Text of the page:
Do I need to serve a party wall notice?
If you are carrying out significant works affecting a party wall (e.g. a basement extension, a loft conversion, or chimney removal), you must notify your neighbour before the works begin and obtain their permission. If an agreement is not granted you need to obtain a Party Wall Award under The Party Wall Etc. Act 1996.
Our experienced surveyors will ensure that all necessary party wall notices are issued, undertake interim inspections of the work and sign-off the works as complete at the end of the project.
I’ve received a party wall notice – what do I do?
Once you’ve been served a party wall notice, you have three options:
- Agree to the works
- Dissent to the works and appoint the building owner’s surveyor as an ‘Agreed Surveyor’
- Dissent to the works and appoint your own surveyor as an ‘Adjoining Owners Surveyor’
We can act as your Adjoining Owners Surveyor, and, although slightly more costly, this option often results in a quicker conclusion of Party Wall Awards.
Meet your party wall expert
Jon Ranson, HND, BSc, MRICS, MSc CHE, MFPWS
Jon Ranson, HND, BSc, MRICS, MSc CHE, MFPWS
Jon's experience covers a range surveying duties, including party wall matters, construction monitoring, architectural design and schedules of condition and dilapidation.
What is a party wall?
As explained on gov.uk, party walls stand on the land of two or more owners and either:
- Form part of a building,
- Doesn’t form part of a building but is a shared wall or structure, such as a garden wall (not wooden fences).
If you don’t obtain the necessary agreement or Awards with final sign-off, problems can arise during the resale of your property which could potentially result in a reduction of the agreed purchase price, or, in the worst case scenario, the sale falling through.
What works require a party wall?
The Act covers:
- New building on or at the boundary of two properties,
- Work to an existing party wall or party structure,
- Excavation near to and below the foundation level of neighbouring buildings.
This may include:
- Building a new wall on, or at the boundary of, two properties,
- Cutting into a party wall for provision of a beam,
- Making a party wall taller, shorter, deeper or wider,
- Removing chimney breasts or other projections from a party wall,
- Demolishing and rebuilding a party wall,
- Excavating below the foundation level of a neighbour’s property within three metres of the excavation.
You don’t need to tell your neighbour (the adjoining owner) about minor changes, such as plastering, adding or replacing electrical wiring or sockets, or drilling to put up shelves or cabinets.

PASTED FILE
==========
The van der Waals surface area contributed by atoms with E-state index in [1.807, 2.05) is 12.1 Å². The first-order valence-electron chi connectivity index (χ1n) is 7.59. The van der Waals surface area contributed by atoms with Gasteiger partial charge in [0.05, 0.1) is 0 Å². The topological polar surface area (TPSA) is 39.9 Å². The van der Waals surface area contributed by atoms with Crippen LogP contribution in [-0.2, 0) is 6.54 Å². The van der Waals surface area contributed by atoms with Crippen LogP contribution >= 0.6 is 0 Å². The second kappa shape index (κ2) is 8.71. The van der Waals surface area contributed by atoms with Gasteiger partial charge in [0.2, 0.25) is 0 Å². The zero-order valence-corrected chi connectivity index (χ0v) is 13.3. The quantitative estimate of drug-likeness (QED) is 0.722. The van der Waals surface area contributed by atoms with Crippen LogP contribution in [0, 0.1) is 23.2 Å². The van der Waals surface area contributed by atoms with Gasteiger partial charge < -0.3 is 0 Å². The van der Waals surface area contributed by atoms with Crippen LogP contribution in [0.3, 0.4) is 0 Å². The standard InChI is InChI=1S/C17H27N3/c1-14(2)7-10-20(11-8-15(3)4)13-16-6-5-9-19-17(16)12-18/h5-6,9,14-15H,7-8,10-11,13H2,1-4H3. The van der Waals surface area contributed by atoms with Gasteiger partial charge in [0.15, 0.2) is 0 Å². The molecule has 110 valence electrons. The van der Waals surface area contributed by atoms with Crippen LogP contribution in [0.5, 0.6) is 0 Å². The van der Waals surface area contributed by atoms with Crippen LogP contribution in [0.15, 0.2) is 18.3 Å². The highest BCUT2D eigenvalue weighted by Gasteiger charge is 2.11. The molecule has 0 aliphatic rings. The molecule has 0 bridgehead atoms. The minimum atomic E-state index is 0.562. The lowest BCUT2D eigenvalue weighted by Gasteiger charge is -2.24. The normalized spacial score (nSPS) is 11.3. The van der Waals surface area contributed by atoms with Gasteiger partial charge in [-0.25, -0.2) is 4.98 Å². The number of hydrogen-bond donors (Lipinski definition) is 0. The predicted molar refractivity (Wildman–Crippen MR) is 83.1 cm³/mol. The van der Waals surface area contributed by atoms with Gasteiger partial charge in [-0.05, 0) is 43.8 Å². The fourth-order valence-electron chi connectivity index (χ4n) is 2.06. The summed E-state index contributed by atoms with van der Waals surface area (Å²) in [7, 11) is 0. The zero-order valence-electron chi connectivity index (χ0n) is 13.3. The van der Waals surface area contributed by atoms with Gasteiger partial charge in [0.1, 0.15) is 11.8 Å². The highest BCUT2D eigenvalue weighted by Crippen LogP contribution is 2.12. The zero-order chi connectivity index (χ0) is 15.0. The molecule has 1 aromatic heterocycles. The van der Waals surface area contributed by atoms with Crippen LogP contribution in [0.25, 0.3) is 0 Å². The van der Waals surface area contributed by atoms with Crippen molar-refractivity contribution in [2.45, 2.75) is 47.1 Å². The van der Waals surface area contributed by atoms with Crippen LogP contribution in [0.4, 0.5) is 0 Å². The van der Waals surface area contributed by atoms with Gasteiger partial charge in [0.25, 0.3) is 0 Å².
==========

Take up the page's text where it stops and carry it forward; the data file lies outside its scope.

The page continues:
What do our RICS Party Wall Surveyors do?
We will ensure that all necessary party wall notices are issued, relevant surveyors appointments made and schedule of conditions are prepared. We also draft and serve Party Wall Awards, to ensure your project runs as smoothly as possible.
The Party Wall Award document explains what works will be carried out, describes how the work will be carried out, and specifies any protective measures required to prevent damage. The award generally includes a record of the condition of the adjoining property, so that any associated damage caused by the works can be identified and damages fairly awarded.
We will then undertake interim inspections of the work and at the end of the project sign-off the works as complete.
For more information, simply contact us on 0333 9200 583 or email firstname.lastname@example.org.
Who pays the surveyor fees?
The building owner undertaking the work is normally responsible for covering all costs and professional fees associated with compliance with the Act.
The adjoining owner may have to pay a share of the cost if the work needs to be done because of defects or lack of repair. Or, if they ask for additional works to be carried out that benefit them they will normally have a cost to pay.
1. Agree to the works
If you are served a notice and you agree to the works you must provide consent in writing within 14 days.
This is not always the best cause of action because often construction proposals at the time of issuing notice are not suitably developed and disagreements can occur at a later date due to misunderstanding of the proposals.
It’s normally better to dissent the notice to ensure you have the protection of the Party Wall Act via an Award rather than relying on a personal claim if things go wrong.
2. Dissent to the works and appoint the Building Owner’s Surveyor as an ‘Agreed Surveyor’
If this happens the surveyor is duty bound to be impartial and appease the interests of both properties, which in some cases can prolong the process.
This is suitable for simple party wall matters and offers cost savings to the building owner who otherwise may not be able to commence a construction project. The downside of this is that if there are concerns regarding the actions of the Agreed Surveyor there is no recourse other than to attempt to overturn an award in court, which can be costly and time consuming.
3. Dissent to the works and appoint your own surveyor as an ‘Adjoining Owners Surveyor’
This does result in increased costs to the building owner but offers all parties in the process the benefits of reference to a named Third Surveyor who arbitrates any disputes of the Act that arise.
Although slightly more costly, this option often results in a quicker conclusion of Party Wall Awards because the two appointed surveyors have a good understanding of the Act and work proactively. Above all two heads are better than one!